Culture

All about Canadian culture, from people and language to food, drink, books, music, and film

Daily Life

From health care and education, to local eating and shopping, to festivals and things to do, get the scoop on life in Canada

Housing, Jobs, & Money

Finding a home, working, saving, and investing in Canada – here’s how

Immigration

What you need to know to live in, work in, or immigrate to Canada. Citizenship information, too.

Travel

Travel ideas and tips for visiting, touring, and deciding where to live in Canada.

Home » Daily Life, Housing, Jobs, & Money

Why Canadians fly from US airports

Submitted by on January 30, 2011 – 10:56 am3 Comments

If you’re liv­ing in Canada and plan­ning a trip out­side the coun­try, do you con­sider fly­ing from an air­port in the United States?

If so, you’re not alone.

A recent Globe & Mail arti­cle, “An omi­nous flight pat­tern: Canadians opt­ing for U.S. air­ports,” reported that “Over the past decade, the num­ber of trips taken at U.S. air­ports by Canadians has more than dou­bled.

What’s dri­ving airport-​​bound Canadians to drive over the bor­der? That’s easy — sav­ing money.

As the Globe & Mail arti­cle explained, “one in six Canadians fly­ing to a U.S. des­ti­na­tion are now turn­ing their backs on Canada’s air­ports and tak­ing advan­tage of cheaper American fares.”

But what makes Canada’s fares so high? Here’s the Globe & Mail’s analysis:

With only Air Canada and WestJet offer­ing coast-​​to-​​coast ser­vice, Canada lacks the fierce com­pe­ti­tion among smaller air­lines that forces down fares in the United States.

But direct and indi­rect gov­ern­ment levies remain the biggest rea­sons for Canada’s sky-​​high fares. Ottawa charges mil­lions of dol­lars in rent on the fed­er­ally owned land that major air­ports oper­ate on; it also imposes secu­rity charges, fuel excise taxes and sales taxes.

The var­i­ous levies and charges have steadily risen in recent years and now account for up to 70 per cent of the total fare on domes­tic flights.

So what does that mean for Canadian travelers?

In Vancouver, it means they’re brav­ing the traf­fic and bor­der line-​​ups to drive to Seattle, where dis­count air­lines like Jet Blue and Virgin America have a grow­ing num­ber of flights from Sea-​​Tac International Airport.

It also means more B.C. trav­el­ers are con­sid­er­ing flights from Bellingham, Washington, where Allegiant Air whisks snow­birds south to Las Vegas, Phoenix, and sev­eral California cities.. As the CBC reported, “The num­ber of peo­ple fly­ing out of Bellingham International Airport has increased from 68,000 in 2001 to about 400,000 in 2010 and more than half of those are Canadian.”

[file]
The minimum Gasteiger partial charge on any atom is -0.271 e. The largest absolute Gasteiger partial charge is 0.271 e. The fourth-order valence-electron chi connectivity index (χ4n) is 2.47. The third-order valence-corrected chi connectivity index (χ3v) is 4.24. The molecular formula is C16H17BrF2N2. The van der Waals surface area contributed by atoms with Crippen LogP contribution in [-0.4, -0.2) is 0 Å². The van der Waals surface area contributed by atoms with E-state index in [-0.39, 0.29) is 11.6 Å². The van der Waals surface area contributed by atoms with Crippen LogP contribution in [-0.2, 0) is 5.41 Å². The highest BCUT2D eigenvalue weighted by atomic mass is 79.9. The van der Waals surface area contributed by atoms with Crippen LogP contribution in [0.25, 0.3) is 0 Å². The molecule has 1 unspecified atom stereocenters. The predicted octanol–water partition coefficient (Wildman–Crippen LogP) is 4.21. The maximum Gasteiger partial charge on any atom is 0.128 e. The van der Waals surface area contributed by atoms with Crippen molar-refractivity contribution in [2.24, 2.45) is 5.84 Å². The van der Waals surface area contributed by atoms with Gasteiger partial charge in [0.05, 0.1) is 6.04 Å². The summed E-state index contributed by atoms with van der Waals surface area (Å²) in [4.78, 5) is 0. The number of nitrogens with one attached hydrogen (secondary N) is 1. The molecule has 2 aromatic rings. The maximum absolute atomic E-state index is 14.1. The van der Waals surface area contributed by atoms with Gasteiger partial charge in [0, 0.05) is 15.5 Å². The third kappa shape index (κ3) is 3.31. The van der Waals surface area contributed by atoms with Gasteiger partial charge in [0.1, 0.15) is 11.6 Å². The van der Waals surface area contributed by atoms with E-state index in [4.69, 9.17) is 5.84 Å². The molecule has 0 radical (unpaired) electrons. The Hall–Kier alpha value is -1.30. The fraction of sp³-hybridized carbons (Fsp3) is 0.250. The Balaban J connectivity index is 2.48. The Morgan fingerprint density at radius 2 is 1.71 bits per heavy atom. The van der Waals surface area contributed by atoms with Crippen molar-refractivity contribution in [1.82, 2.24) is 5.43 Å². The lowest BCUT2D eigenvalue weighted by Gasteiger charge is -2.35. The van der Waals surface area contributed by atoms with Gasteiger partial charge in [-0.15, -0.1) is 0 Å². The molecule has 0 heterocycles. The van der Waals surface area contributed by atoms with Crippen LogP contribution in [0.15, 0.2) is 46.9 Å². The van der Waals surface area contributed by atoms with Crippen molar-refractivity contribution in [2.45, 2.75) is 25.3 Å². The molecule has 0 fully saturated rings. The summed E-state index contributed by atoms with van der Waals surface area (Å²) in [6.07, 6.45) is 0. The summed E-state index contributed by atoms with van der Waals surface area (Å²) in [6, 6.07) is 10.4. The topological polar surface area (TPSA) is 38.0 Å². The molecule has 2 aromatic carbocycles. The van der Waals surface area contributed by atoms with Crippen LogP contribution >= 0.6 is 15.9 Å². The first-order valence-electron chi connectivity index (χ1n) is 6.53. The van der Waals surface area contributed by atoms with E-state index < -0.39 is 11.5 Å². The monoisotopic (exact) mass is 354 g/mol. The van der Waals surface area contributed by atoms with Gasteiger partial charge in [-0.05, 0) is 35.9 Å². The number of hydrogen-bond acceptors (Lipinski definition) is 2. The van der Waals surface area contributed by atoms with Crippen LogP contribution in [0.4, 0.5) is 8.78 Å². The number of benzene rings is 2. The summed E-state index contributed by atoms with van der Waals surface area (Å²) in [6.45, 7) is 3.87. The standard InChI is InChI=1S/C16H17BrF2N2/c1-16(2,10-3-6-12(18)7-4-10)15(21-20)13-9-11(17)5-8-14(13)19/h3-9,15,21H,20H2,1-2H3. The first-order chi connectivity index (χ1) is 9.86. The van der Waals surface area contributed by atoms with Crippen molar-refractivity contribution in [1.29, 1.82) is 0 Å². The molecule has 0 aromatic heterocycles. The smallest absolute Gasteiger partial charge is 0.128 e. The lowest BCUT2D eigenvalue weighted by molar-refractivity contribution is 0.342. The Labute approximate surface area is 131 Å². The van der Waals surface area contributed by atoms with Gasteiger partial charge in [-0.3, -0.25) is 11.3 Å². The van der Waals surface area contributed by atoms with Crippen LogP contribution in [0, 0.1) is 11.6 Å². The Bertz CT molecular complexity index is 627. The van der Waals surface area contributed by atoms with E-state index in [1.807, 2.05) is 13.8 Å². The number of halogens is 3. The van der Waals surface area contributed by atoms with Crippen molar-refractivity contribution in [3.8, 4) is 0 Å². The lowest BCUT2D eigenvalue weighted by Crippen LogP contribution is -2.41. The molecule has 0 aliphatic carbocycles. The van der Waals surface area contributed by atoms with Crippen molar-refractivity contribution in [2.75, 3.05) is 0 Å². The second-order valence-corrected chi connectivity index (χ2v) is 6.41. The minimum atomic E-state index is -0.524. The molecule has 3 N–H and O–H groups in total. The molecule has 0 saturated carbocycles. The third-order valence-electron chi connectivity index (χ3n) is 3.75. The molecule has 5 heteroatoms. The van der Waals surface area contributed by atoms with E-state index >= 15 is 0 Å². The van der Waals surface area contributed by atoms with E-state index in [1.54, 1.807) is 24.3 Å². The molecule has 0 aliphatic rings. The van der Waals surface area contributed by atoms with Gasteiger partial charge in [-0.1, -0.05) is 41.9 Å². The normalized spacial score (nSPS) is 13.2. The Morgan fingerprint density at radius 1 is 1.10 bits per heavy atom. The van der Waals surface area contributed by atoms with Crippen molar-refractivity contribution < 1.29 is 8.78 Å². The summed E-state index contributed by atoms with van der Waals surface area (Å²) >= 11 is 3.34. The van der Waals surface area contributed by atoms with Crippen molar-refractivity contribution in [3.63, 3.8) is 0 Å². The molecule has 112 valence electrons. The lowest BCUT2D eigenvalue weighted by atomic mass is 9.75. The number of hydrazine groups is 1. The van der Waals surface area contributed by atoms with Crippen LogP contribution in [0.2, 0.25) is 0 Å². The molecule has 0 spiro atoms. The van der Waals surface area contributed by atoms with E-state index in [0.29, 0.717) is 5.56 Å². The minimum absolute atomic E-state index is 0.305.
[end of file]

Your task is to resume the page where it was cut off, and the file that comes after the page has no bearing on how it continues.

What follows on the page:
Toronto-​​area trav­el­ers are fly­ing from Buffalo, and other south­ern Ontario res­i­dents book flights from Detroit.

South of Montreal, New York’s Plattsburgh International Airport even bills itself as “Montreal’s U.S. Airport,” lur­ing Canadian trav­el­ers with cheap flights on Spirit Airways.

It’s not all gloom and doom for Canadian trav­el­ers. Besides Air Canada and Westjet, some smaller car­ri­ers are begin­ning to make inroads in the Canadian mar­ket, notably Toronto-​​based Porter Airways. Porter flies between east­ern Canadian cities, includ­ing Toronto, Montreal, Halifax, and St. John’s, and to a few American destinations.

But in the same way that Canadian shop­pers look for other bar­gains south of the bor­der (see our recent post, “Shopping in Canada, or Why US Expats Miss Target”), it seems like dri­ving south to fly is a Canadian migra­tion that will be with us for some time.

Sea-​​Tac International Airport photo by pray­itno (flickr)

3 Comments »

  • Ruth says:

    We are in Kingston and always fly out of Syracuse. It is as close as Ottawa and always cheaper. Plus, cross­ing the bor­der here is a breeze. The high­way to Syracuse is fan­tas­tic. Smooth with very lit­tle traffic.

  • Maurizio Collini says:

    No wan­der! This is my why:
    Living in the east­ern Townships we are only an hour an half away from Burlington air­port a small regional air­port.
    You drive an hour and fif­teen min­utes to get to Trudeau air­port in Montreal but it never hap­pens, the bridge and the rush hour to get there can add up to an extra hour.
    Crossing a land bor­der takes at the most 10 min­utes, there is no rush hour between here and the air­port and no line to present the ticket, you are at the gate in sixty sec­onds.
    Try to get through our Montreal air­port maze, not to men­tion the delay to get to the US pass­port con­trol and the long walk to the gate.
    We are lucky that there is still a great num­ber of humans that like lines as a daily ticket in life!
    Ciao.

  • Tweets that mention Why Canadians Fly from US Airports | Living Abroad in Canada -- Topsy.com says:

    […] This post was men­tioned on Twitter by Alltop Canada, The Bellingham Wire. The Bellingham Wire said: Why Canadians Fly from US Airports | Living Abroad in Canada http://​bit​.ly/​d​I​F​bxd […]